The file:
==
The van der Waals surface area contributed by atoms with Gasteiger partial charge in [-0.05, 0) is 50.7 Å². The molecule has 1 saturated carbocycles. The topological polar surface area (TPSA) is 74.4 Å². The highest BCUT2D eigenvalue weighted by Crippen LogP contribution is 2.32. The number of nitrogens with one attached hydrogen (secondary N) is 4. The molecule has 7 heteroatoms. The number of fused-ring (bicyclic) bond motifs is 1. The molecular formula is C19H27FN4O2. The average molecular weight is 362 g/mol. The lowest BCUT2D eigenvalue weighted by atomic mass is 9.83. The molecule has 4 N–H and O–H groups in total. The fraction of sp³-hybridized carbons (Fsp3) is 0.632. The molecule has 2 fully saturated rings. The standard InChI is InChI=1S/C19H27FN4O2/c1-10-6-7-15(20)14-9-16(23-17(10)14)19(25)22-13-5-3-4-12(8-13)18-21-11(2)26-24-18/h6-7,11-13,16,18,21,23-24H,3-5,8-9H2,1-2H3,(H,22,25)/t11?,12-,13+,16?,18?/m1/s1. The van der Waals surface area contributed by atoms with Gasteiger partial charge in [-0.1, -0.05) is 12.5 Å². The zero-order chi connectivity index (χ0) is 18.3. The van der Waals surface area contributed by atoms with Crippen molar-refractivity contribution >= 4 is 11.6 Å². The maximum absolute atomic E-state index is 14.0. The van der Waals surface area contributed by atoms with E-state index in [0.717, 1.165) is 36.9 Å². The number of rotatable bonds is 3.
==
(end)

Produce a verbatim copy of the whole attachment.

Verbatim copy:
The van der Waals surface area contributed by atoms with Gasteiger partial charge in [-0.05, 0) is 50.7 Å². The molecule has 1 saturated carbocycles. The topological polar surface area (TPSA) is 74.4 Å². The highest BCUT2D eigenvalue weighted by Crippen LogP contribution is 2.32. The number of nitrogens with one attached hydrogen (secondary N) is 4. The molecule has 7 heteroatoms. The number of fused-ring (bicyclic) bond motifs is 1. The molecular formula is C19H27FN4O2. The average molecular weight is 362 g/mol. The lowest BCUT2D eigenvalue weighted by atomic mass is 9.83. The molecule has 4 N–H and O–H groups in total. The fraction of sp³-hybridized carbons (Fsp3) is 0.632. The molecule has 2 fully saturated rings. The standard InChI is InChI=1S/C19H27FN4O2/c1-10-6-7-15(20)14-9-16(23-17(10)14)19(25)22-13-5-3-4-12(8-13)18-21-11(2)26-24-18/h6-7,11-13,16,18,21,23-24H,3-5,8-9H2,1-2H3,(H,22,25)/t11?,12-,13+,16?,18?/m1/s1. The van der Waals surface area contributed by atoms with Gasteiger partial charge in [-0.1, -0.05) is 12.5 Å². The zero-order chi connectivity index (χ0) is 18.3. The van der Waals surface area contributed by atoms with Crippen molar-refractivity contribution >= 4 is 11.6 Å². The maximum absolute atomic E-state index is 14.0. The van der Waals surface area contributed by atoms with E-state index in [0.717, 1.165) is 36.9 Å². The number of rotatable bonds is 3.